Pride began as a riot.
During most of the 20th century, it was common practice in the US, and across the world, for police to raid bars and restaurants where queer individuals would gather, using excessive force to drag patrons out of the bar, humiliating them, and even reporting them to their family and workplaces[i].
On June 28th, 1969, the New York Police Department raided the Stonewall Inn, a bar in the Greenwich Village neighborhood of Manhattan on Christopher Street, using brutal tactics that ignited a six-day long protest outside the bar and throughout the neighborhood led by trans women of color. The Gay Rights movement started gaining national attention[ii].
One year following the protests, activists in NYC (3,000 to 5,000 participants) marched through the streets of Manhattan to commemorate the uprising in what is now referred to as the nation’s first Gay Pride Parade. Marches and parades also took place that June in Chicago, Los Angeles, and San Francisco.
June soon became the unofficial month to celebrate Pride until President Bill Clinton officially designated June as Gay and Lesbian pride month in June of 2000, which then changed again to Lesbian, Gay, Bisexual, and Transgender Pride Month in 2009 under President Barack Obama.
As awareness and support for the community has grown, so has the language. You have probably come across the acronym LGBTQIA+. Each letter stands for a different identity or sexual orientation. L for lesbian, g for gay, b for bisexual, t for transgender, q for questioning, i for intersex, a for asexual, and + for the many other identities within the queer community. You can read more on inclusive language here.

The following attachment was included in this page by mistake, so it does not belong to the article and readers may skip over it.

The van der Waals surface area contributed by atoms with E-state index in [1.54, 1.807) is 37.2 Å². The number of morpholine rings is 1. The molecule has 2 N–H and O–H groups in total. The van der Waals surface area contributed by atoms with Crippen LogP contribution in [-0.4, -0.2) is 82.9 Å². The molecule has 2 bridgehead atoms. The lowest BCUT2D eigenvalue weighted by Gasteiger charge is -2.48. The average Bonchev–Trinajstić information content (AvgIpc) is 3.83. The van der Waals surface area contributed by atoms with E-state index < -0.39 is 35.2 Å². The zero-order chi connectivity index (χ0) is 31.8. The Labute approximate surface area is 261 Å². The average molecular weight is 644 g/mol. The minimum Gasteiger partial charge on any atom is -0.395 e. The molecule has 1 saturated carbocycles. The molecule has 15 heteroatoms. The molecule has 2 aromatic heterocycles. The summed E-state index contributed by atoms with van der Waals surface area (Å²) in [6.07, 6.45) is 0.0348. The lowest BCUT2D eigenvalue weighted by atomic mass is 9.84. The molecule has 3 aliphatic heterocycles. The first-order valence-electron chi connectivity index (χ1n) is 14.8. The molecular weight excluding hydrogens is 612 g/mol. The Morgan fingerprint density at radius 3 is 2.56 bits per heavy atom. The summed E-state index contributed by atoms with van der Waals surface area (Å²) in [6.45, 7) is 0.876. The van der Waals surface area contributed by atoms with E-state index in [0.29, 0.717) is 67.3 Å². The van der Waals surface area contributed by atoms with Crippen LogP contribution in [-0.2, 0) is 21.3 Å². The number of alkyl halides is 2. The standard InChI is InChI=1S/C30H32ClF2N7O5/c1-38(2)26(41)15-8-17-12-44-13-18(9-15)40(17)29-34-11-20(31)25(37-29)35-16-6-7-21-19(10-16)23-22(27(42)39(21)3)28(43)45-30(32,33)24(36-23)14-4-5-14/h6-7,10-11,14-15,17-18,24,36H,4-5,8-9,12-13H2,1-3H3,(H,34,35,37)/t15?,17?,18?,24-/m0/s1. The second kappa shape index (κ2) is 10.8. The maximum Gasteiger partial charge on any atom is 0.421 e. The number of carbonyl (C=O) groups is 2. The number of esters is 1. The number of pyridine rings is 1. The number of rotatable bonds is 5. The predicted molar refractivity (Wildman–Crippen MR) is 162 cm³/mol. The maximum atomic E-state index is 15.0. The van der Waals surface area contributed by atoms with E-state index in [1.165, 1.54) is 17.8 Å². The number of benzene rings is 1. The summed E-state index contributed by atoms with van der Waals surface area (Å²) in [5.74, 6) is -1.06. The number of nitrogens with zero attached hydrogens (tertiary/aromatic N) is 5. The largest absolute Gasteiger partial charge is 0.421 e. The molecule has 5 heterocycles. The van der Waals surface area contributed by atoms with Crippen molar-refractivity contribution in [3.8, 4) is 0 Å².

You may notice the rainbow flag at most Pride events. The origin of the Pride flag dates back to 1978, when LGBTQIA+ activist Harvey Milk asked artist Gilbert Baker to create a symbol for Pride. Baker once said in an interview, “Our job as gay people was to come out, to be visible, to live in the truth, as I say, to get out of the lie. A flag really fit that mission, because that’s a way of proclaiming your visibility or saying, ‘This is who I am!’” Baker goes on to say that he saw the rainbow as a “natural flag from the sky”.
The original pride flag consisted of eight colored stripes, each with a unique meaning: pink for sex, red for life, orange for healing, yellow for sunlight, green for nature, turquoise for art, indigo for harmony, and violet for spirit[iii]. The current pride flag, often referred to as the New Progressive Pride flag, includes the addition of light blue, light pink, black, brown, and yellow with a purple circle to represent people of color, as well as people who are transgender, intersex, or non-binary.
The atmosphere of Pride events can range from lively celebrations of LGBTQIA+ joy to strident political protests to solemn memorials for those lost to AIDS or homophobic and/or transphobic violence.